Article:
In many developing countries like India, land records are maintained with a stamp-paper as the proof-of-ownership. The proof can be easily counterfeited, making it challenging to identify the true owner. While the (trusted) government can maintain records in an opaque database, it is hard to avoid potential fraudulent transactions by some employees. The use of blockchains can help provide the necessary degree of transparency; users can have a timestamped record of the transfer of ownership of a piece of land over a given time period, and thus the record is indisputable. Consequently, they would reduce the load on civil courts to resolve conflicts. Andhra Pradesh, Maharashtra and Telangana state governments in India have mentioned that they will use blockchains for maintaining land records.

    A related example in the same vein is the potential for fraud with university transcripts. Often, there is not an easy way to determine whether a given transcript or a diploma is genuine. Blockchains, as a means to storing these transcripts, can ensure that it has been issued by the correct entity (appropriate university), it has been issued to the individual that indeed earned them, and it has not been modified (e.g., revoked) since it has been issued. Blockcerts and EduCTX are a couple of example applications used for maintaining transcripts on blockchains.

    A third use case is to eliminate fraud in concert tickets. Artists may sell concert tickets for a relatively low price. However, if there is significant demand for a given show, they are bought by intermediaries and resold at a much higher price. For one, the artists do not reap the benefits of reselling. Secondly, the buyer of a secondary ticket may not know if they are buying a legitimate ticket, and perhaps end up in the Champions Leage Final without a seat. Using NFTs to track the ownership of a ticket has the potential to solve both of these concerns.

    Finally, many games maintain a market of virtual equipments, accessories, badges, and skins. These may be limited edition; however, there is no easy way for users to track the number and types of such items. Blockchains provide an easy mechanism to transparently track the existence of and ownership of these items.

    We note that in these examples, the blockchain does not prevent uploading of incorrect data if the primary party uploading the information is faulty. For instance, a government employee may incorrectly change the ownership state of a piece of land. However, the change would be recorded and transparent, which may be sufficient in practice.


    3a. What are other similar examples in this space?

    3b. Although one party may own an NFT at a given time, it can be seen/accessed by everyone. Thus, if a digital art is stored as an NFT, the owner does not have exclusive access to it. What is the rationale behind paying large amounts of money for such NFTs? The best answer I have heard until now is social status or the ability to flip it for higher returns. Do you agree with the rationale? If not, is there a better reason?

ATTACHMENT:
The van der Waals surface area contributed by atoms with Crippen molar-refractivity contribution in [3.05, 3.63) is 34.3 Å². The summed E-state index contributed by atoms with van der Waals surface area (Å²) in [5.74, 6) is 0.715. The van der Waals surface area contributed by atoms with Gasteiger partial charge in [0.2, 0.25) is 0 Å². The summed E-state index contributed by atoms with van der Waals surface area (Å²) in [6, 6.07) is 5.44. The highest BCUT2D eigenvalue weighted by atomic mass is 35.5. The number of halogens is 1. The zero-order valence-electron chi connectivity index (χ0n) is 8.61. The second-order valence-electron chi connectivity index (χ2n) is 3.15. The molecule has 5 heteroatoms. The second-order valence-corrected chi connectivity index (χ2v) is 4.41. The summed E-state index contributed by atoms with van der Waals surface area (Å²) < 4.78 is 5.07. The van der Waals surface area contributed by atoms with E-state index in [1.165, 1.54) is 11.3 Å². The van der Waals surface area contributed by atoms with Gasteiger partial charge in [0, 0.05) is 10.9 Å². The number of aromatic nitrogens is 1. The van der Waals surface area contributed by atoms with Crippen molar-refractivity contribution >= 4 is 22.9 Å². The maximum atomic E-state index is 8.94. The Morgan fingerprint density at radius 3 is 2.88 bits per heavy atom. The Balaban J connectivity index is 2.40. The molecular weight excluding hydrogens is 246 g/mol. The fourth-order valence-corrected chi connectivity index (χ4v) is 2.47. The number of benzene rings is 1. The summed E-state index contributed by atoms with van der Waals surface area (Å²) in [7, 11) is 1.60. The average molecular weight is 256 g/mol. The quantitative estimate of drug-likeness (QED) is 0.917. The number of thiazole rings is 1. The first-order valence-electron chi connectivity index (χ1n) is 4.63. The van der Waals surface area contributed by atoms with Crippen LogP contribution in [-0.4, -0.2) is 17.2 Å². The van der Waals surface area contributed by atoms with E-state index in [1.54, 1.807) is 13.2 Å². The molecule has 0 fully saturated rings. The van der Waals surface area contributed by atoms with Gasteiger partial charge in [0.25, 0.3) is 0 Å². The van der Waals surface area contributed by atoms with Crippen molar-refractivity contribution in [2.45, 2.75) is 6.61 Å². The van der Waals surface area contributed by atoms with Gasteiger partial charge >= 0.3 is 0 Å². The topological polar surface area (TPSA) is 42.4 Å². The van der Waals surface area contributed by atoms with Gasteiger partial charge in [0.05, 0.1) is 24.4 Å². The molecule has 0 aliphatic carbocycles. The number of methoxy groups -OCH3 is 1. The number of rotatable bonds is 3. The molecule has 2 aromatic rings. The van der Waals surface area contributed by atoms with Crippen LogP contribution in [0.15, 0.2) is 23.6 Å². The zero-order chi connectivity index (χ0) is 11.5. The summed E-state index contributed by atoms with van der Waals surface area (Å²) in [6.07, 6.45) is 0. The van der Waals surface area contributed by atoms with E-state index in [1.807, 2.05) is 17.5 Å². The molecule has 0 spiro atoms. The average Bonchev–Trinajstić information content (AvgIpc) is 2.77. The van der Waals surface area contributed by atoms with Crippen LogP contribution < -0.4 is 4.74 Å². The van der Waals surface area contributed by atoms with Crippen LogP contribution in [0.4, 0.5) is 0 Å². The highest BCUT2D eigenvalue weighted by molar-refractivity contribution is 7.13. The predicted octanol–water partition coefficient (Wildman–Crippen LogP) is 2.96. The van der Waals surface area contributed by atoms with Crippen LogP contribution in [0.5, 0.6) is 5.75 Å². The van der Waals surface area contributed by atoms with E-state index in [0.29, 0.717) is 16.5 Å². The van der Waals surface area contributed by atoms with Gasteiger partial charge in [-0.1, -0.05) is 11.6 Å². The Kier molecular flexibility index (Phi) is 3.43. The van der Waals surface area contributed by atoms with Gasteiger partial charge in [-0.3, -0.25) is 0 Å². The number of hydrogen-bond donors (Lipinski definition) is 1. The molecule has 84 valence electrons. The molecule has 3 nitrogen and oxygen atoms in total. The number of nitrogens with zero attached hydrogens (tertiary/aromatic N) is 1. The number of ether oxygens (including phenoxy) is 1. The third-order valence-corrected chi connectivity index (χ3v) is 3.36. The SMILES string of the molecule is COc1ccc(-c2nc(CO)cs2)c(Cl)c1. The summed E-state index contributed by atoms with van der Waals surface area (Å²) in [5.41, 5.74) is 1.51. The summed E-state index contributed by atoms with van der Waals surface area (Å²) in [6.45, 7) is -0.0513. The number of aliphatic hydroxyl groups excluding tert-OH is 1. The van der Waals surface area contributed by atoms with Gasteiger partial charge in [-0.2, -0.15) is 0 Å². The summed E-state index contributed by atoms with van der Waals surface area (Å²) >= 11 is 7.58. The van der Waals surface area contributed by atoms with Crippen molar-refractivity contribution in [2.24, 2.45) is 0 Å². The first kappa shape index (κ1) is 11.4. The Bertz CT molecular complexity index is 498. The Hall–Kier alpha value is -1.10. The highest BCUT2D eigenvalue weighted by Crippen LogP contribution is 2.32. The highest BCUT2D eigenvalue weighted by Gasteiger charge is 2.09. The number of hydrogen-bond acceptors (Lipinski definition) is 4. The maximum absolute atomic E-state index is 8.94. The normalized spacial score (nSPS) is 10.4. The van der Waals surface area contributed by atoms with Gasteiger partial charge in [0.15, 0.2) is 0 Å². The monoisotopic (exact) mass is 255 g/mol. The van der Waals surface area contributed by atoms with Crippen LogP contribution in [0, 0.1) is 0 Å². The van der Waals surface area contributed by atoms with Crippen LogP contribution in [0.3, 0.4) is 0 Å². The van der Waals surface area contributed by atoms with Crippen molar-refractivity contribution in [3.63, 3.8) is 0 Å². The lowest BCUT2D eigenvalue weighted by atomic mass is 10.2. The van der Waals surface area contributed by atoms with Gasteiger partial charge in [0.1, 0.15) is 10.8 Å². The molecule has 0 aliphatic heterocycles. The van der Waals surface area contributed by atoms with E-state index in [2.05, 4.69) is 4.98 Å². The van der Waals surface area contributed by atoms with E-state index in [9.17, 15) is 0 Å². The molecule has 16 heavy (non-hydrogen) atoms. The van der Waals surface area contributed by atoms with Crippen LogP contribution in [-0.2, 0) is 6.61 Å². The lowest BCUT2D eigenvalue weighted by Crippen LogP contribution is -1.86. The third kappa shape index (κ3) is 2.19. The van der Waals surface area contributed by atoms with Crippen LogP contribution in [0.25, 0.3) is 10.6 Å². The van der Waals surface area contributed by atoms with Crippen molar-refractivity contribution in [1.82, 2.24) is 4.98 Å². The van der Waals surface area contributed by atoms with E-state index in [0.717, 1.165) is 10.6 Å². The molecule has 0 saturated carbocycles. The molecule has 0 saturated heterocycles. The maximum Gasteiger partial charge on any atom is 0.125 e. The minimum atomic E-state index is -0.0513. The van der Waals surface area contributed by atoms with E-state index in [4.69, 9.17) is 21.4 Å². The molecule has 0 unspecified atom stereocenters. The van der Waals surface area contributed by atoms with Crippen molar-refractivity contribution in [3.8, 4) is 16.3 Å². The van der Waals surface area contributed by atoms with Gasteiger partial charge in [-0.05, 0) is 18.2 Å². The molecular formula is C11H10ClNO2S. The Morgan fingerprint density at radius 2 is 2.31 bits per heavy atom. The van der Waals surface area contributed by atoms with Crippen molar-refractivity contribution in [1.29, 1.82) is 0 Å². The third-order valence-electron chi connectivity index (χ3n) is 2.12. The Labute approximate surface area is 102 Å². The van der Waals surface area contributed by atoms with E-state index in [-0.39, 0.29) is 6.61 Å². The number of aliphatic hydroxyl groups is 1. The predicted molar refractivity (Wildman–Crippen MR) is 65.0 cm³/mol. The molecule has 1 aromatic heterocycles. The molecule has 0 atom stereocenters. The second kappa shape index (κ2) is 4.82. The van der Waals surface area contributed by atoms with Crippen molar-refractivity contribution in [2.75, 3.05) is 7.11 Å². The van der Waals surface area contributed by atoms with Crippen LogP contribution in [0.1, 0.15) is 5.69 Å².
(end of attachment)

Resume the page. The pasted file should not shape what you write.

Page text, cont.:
4. Decentralized Finance (DeFi). There is a lot of excitement around decentralized finance where there is a separation between who builds a financial product and who needs to be trusted. In traditional finance, both of these are the same entity; in addition, the entity is subject to a regulatory compliance. Due to the amount of work involved in the process, this may be restricted to a few large entities. With DeFi, the necessary trust can be borrowed from the underlying blockchain, allowing any party to build these financial products.

    This has a couple of advantages. First, blockchains provide transparency. We now do not need to trust a centralized entity to follow the rules. Second, reducing the barrier to entry and opening up the system to everyone spurs innovation. In a world with fewer entities, there isn’t an incentive to innovate. At the same time, there are some challenges to reaching an ideal world situation. As an example, a potential concern with centralized exchanges is their outright ability to order transactions in a given order. This concern is valid in a decentralized world, too; due to the potential of gaining stake if transactions are ordered in a certain way, a form of Miner Extractable Value (MEV), parties are incentivized to maximize their own gains. Moreover, while many parties can build financial products encoded as smart contracts, the verification of the correctness of this new software falls on the users.

  5. The most important use case that we missed?

Do add your thoughts and responses to these questions on Twitter!


  • It is not clear if all of these use cases are exclusive or not,e.g., are NFTs a part of DeFi or Web3 or neither?
  • An interesting blog post by Vitalik on Ethereum applications here. A version from 2014 here.
  • An interesting reading list on use cases by a16z here.
  • A description of the NFT ecosystem for art and collectables here.
  • A podcast episode on Web3:Chris Dixon thinks web3 is the future of the internet — is it?


I learned about most of these use cases through discussions with several other researchers and practitioners in this space. Notably, I have had direct conversations with Sreeram Kannan, Pramod Viswanath, Matt Weinberg, Fan Zhang, Ittai Abraham and also learned from an episode in Freakonomics. Thanks to Alin Tomescu, Andrew Miller, Aniket Kate, and Matthew Green for helping improve the post through interesting discussions on Twitter.